Everything We Know About Beach House’s New Album 7

beach house 7 new album record release date
INDIO, CA - APRIL 12: Musician Victoria Legrand of Beach House performs onstage during day 1 of the 2013 Coachella Valley Music & Arts Festival at the Empire Polo Club on April 12, 2013 in Indio, California. (Photo by Frazer Harrison/Getty Images for Coachella)

Dream-pop superstars Beach House have a new album, 7, arriving May 11. The latest from Victoria Legrand and Alex Scally is a follow-up to 2015’s Thank Your Lucky Stars and is named 7 because—well, mostly because—it is the band’s seventh album. It is also their first record to be self-produced, along with live drummer James Barone and producer Peter Kember (a.k.a. Sonic Boom, formerly of Spacemen 3). A press release describes 7 as a record that “explores glamour and its underbelly,” which doesn’t say much but certainly is provocative. Here’s everything we actually know about 7 ahead of its release.

There are four singles  

There are currently four official singles from the album: “Lemon Glow” was the first, released with a hypnotic, black-and-white mosaic visual on YouTube that’s not quite as appealing as the actual ambient tune. Then came “Dive” and “Dark Spring,” the latter of which Beach House described as tackling “the empathy and love that grows from collective trauma” and “the beauty that arises in dealing with darkness.” The last single, “Black Car,” was released just last week. Only “Dark Spring” received a music video; watch that below.

There are 11 songs

The official tracklist for 7 is:

1. “Dark Spring”
2. “Pay No Mind”
3. “Lemon Glow”
4. “L’Inconnue”
5. “Drunk in L.A.”
6. “Dive”
7. “Black Car”
8. “Lose Your Smile”
9. “Woo”
10. “Girl of the Year”
11. “Last Ride”

It’s Beach House’s first new album since their 2015 double feature

In 2015, Beach House released Depression Cherry and followed up just months later with another studio album, Thank Your Lucky Stars. “I think we learned something very important with those two records,” Legrand said in an interview with Stereogum. “Something was sedimented doing that. It was this huge endeavor and I don’t think we could ever do something like that again, but we learned a lot from it.” In 2017, Beach House released a compilation titled B-Sides and Rarities.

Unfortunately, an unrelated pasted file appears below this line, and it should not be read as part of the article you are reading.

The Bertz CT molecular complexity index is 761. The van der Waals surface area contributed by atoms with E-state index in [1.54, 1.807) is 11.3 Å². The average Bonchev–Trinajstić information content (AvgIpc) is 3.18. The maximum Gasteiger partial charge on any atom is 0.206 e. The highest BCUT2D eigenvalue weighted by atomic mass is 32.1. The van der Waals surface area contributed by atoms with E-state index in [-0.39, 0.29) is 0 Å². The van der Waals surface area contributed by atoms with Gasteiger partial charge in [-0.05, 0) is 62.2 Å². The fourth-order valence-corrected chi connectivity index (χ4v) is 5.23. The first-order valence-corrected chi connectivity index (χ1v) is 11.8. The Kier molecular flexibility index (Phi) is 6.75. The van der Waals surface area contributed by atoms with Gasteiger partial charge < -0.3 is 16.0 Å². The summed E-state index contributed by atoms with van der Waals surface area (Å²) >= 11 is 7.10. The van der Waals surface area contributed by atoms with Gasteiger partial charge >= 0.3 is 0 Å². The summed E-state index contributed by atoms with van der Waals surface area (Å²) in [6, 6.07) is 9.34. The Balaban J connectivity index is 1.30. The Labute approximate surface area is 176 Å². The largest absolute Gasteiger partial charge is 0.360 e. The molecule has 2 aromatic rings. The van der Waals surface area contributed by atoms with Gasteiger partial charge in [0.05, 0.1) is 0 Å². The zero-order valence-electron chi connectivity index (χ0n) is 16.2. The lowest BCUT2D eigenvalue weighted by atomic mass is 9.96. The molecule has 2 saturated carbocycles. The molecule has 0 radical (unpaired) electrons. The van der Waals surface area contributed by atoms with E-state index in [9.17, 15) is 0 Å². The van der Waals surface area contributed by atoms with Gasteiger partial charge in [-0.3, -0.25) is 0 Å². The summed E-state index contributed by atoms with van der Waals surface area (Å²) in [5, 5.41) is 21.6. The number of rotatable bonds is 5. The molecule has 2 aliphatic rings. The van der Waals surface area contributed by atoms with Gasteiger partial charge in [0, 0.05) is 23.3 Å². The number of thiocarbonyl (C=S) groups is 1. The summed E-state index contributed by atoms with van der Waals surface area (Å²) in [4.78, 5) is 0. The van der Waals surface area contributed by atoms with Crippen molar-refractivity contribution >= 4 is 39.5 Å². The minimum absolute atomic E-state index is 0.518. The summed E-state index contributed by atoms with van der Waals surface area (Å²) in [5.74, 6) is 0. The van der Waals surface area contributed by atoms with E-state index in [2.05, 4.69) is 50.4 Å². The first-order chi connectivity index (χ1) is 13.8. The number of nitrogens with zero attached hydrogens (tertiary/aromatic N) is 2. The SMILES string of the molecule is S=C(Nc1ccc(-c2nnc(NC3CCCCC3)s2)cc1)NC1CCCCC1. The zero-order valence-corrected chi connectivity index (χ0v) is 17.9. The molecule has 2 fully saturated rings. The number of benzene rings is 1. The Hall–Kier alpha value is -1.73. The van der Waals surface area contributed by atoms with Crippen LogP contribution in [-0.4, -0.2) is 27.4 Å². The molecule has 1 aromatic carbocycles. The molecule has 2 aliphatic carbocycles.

was recorded at home

Beach House and drummer James Barone recorded the new album in a home studio, which they’ve said allowed them creative freedom to get up and get to work. “When we recorded the first group of songs, we thought it would just be a couple of them and then it ended up being five,” Scally told Stereogum. “That’s when we started working with Peter [Kember]. It was a positive feedback cycle that made it happen really quickly when we just didn’t think it was gonna happen.”

The band say they wanted to make a more “natural” album

“In the past, we often limited our writing to parts that we could perform live,” the band explained in a press release. “On 7, we decided to follow whatever came naturally. As a result, there are some songs with no guitar, and some without keyboard. There are songs with layers and production that we could never recreate live, and that is exciting to us. Basically, we let our creative moods, instead of instrumentation, dictate the album’s feel.” In an interview with Billboard, Scally added, “There’s a lot of loose energy on the record; we would try something and end up keeping it. It feels really alive for us. It became less canned.”

7 is political—but not overtly

Beach House say the “social insanity” of 2016-2017 was an influence, particularly as it relates to women’s rights: “Energy, lyrics and moods … grew from ruminations on the roles, pressures and conditions that our society places on women, past and present,” they said in a statement. But in their interview with Stereogum, the band made clear is not an overtly political album. “This is not a record about everything that’s directly happening,” Legrand said. “Does it touch on human feelings and does it touch on darkness and chaos? Yes.”

The album cover is kinda dark, too

The cover features torn-apart images of classic, glamorous Hollywood archetypes, transposed and layered with crowds, buildings, scenic landscapes, and fragments of women’s faces—a hint at deeper themes of societal glamour and the darkness therein.

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